The Times recently ran a lengthy account of Giuliani’s drinking. The ostensible justification was the supposed relevance of Giuliani’s drinking to the prosecution of Donald Trump. The argument goes like this: Trump might say he cannot be faulted for the events of January 6 because he was relying on the advice of his lawyer, Giuliani. If Trump knew Giuliani was a drunk, it would weaken this defense.
Yet the Paper of Record provides not one syllable that connects Giuliani’s drinking to any advice he has ever given the former president. Ever. The article repeats the story that Giuliani was “definitely intoxicated” on election night, but the source of this quote is quick to say he has no idea whether Giuliani was intoxicated when he spoke with Trump.
In any event, though the advice-of-counsel defense requires that the lawyer’s advice be reasonable, I am aware of no case that rejects it based on the BAC of the lawyer at the time she huddled with her client. The Times draws our attention to no such authority, nor does it quote any authorities who support this extraordinary legal theory.
In fact, we don’t even know whether prosecutors are genuinely pursuing the argument. The Office of Special Counsel Jack Smith declined to comment for the article. The journalists relied on an unnamed “person familiar with the matter,” who apparently told them Smith’s office “has questioned witnesses about Mr. Giuliani’s alcohol consumption as he was advising Mr. Trump, including on election night.” Perhaps this is so, though it hardly needs saying that Giuliani’s possible intoxication November 3 has very little relevance to his advice thereafter.
In any case, the great majority of the article has no remote connection to Giuliani’s conversations with Trump. Instead, it is a 3000-word account of his emotional and mental decline. The authors detect “a smallness to [Giuliani’s] world now, a narrowing to reflect his circumstances.” Like many once-powerful men, Giuliani apparently could not live with his precipitous fall from national prominence to cultural irrelevance. He turned to alcohol to soften the blow, and the drink has gotten the better of him, or so the writers suggest. The connection to Trump and the advice-of-counsel defense seems almost an afterthought, a few paragraphs that imply far more than they prove.
So, if we grant that the link to the advice-of-counsel defense is not the real purpose of the article, the question is whether the personal failings of a very public figure are the proper subject of journalistic attention. The answer to this question has to be no.
The Times has engaged in public shaming. I accept that the tone of the article is not particularly vicious, at least not by the standards of the day. But it recounts several episodes when Giuliani publicly embarrassed himself and others because of his drinking. Giuliani emerges as a pathetic figure who cannot control his drinking or his behavior, and whose increasingly desperate attempts to remain relevant have driven him deeper and deeper into private ruin and public humiliation. The Times participates in (and profits from) this humiliation by repeating and amplifying Giuliani’s personal failings, and that is simply indefensible.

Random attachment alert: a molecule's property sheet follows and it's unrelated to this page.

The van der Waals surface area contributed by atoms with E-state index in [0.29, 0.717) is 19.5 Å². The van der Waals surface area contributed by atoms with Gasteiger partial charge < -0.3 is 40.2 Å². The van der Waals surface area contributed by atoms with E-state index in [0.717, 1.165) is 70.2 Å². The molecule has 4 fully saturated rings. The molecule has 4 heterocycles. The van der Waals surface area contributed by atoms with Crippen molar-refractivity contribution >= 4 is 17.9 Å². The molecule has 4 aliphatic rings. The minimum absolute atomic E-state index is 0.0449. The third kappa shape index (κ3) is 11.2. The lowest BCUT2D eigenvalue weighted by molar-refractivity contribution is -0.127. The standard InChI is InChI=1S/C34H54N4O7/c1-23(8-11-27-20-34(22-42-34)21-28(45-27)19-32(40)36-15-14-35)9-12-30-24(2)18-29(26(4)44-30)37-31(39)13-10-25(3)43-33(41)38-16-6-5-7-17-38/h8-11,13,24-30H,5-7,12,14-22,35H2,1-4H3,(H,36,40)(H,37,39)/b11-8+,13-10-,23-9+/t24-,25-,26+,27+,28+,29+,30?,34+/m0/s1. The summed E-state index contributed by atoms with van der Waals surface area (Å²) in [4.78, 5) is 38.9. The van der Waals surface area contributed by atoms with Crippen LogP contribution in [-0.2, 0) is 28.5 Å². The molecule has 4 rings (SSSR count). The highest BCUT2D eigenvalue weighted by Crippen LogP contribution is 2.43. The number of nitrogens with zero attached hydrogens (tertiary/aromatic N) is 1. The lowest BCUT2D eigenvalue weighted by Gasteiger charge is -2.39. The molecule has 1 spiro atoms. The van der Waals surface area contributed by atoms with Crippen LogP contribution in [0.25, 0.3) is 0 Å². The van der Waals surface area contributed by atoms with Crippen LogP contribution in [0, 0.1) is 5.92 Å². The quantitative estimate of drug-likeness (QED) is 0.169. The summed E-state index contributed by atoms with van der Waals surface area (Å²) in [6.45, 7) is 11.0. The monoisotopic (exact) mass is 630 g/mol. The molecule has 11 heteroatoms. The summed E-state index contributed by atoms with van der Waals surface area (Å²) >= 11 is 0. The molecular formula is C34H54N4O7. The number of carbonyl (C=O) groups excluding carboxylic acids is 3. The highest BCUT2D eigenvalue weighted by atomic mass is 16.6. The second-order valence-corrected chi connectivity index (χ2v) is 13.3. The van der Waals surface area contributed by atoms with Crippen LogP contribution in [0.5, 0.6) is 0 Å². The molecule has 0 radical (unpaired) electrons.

I am no fan of Rudy Giuliani. I am so far to his left that he can’t even see me from where he lives. I have spent the whole of a long career as a criminal defense and civil rights lawyer standing with prisoners on death row and detainees at Guantanamo. And Lord knows I abhor what Giuliani has done these past fractious years, particularly since he threw his hat in with Donald Trump. His behavior has been contemptible; soon enough, we will learn if it was also criminal.
But I object to Giuliani’s public behavior, not his private morality. More than a century ago, Fats Waller had it right: “If I attend church on Sunday. Then cabaret all day Monday. Ain’t nobody’s business if I do.” Ain’t nobody’s business if Rudy Giuliani is an alcoholic.
Even more do I despise shaming people for behavior attributable to illness or disease. More than half a century ago, no less an authority than the New York Times observed the “great change in attitude toward alcoholics. … [T]hey have come to be viewed as victims of an unfortunate disease and proper subjects for medical treatment.”
Perhaps Giuliani is an alcoholic, perhaps he is not, but if a public figure suffered from severe depression—so severe that at times it distorted her thinking, as depression can do—I trust no one would parade the embarrassing particulars of her behavior to an audience in the millions, just as I trust no one would try to profit from her illness. At least, I trust the New York Times would not.
In our hyper-wired age, when so much of our personal life can be discovered by anyone with an internet connection, it may seem extravagant to insist on the difference between public and private behavior. But that is precisely when the boundary is most important.
Yes, the Times owes Giuliani an apology.